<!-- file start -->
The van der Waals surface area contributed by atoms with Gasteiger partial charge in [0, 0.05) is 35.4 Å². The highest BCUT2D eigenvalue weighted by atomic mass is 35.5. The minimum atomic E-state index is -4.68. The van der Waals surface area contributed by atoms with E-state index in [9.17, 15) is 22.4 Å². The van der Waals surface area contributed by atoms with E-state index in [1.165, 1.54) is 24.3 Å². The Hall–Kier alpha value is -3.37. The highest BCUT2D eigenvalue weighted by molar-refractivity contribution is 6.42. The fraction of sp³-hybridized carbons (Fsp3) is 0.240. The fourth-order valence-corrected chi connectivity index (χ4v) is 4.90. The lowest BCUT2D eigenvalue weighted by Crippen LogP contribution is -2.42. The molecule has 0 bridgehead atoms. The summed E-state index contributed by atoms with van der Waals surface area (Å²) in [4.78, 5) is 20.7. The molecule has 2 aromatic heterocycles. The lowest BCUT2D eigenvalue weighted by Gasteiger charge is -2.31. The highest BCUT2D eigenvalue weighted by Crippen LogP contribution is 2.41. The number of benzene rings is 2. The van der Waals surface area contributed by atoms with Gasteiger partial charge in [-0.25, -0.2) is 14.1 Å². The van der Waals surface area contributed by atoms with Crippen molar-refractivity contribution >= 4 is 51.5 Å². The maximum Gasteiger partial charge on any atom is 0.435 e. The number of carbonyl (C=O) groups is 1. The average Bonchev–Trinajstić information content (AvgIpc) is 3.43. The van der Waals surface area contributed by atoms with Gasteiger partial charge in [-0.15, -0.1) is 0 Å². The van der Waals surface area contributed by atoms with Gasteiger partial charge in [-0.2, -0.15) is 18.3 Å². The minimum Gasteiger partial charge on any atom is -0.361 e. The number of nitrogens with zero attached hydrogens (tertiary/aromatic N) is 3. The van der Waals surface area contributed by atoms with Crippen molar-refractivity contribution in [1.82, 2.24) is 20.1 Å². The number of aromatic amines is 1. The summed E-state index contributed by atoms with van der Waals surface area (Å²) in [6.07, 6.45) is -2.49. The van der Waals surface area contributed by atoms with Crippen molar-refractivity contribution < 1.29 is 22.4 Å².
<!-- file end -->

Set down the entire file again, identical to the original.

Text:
The van der Waals surface area contributed by atoms with Gasteiger partial charge in [0, 0.05) is 35.4 Å². The highest BCUT2D eigenvalue weighted by atomic mass is 35.5. The minimum atomic E-state index is -4.68. The van der Waals surface area contributed by atoms with E-state index in [9.17, 15) is 22.4 Å². The van der Waals surface area contributed by atoms with E-state index in [1.165, 1.54) is 24.3 Å². The Hall–Kier alpha value is -3.37. The highest BCUT2D eigenvalue weighted by molar-refractivity contribution is 6.42. The fraction of sp³-hybridized carbons (Fsp3) is 0.240. The fourth-order valence-corrected chi connectivity index (χ4v) is 4.90. The lowest BCUT2D eigenvalue weighted by Crippen LogP contribution is -2.42. The molecule has 0 bridgehead atoms. The summed E-state index contributed by atoms with van der Waals surface area (Å²) in [4.78, 5) is 20.7. The molecule has 2 aromatic heterocycles. The lowest BCUT2D eigenvalue weighted by Gasteiger charge is -2.31. The highest BCUT2D eigenvalue weighted by Crippen LogP contribution is 2.41. The number of benzene rings is 2. The van der Waals surface area contributed by atoms with Gasteiger partial charge in [-0.25, -0.2) is 14.1 Å². The van der Waals surface area contributed by atoms with Crippen molar-refractivity contribution >= 4 is 51.5 Å². The maximum Gasteiger partial charge on any atom is 0.435 e. The number of carbonyl (C=O) groups is 1. The average Bonchev–Trinajstić information content (AvgIpc) is 3.43. The van der Waals surface area contributed by atoms with Gasteiger partial charge in [-0.15, -0.1) is 0 Å². The van der Waals surface area contributed by atoms with Gasteiger partial charge in [-0.2, -0.15) is 18.3 Å². The minimum Gasteiger partial charge on any atom is -0.361 e. The number of nitrogens with zero attached hydrogens (tertiary/aromatic N) is 3. The van der Waals surface area contributed by atoms with Crippen molar-refractivity contribution in [1.82, 2.24) is 20.1 Å². The number of aromatic amines is 1. The summed E-state index contributed by atoms with van der Waals surface area (Å²) in [6.07, 6.45) is -2.49. The van der Waals surface area contributed by atoms with Crippen molar-refractivity contribution < 1.29 is 22.4 Å².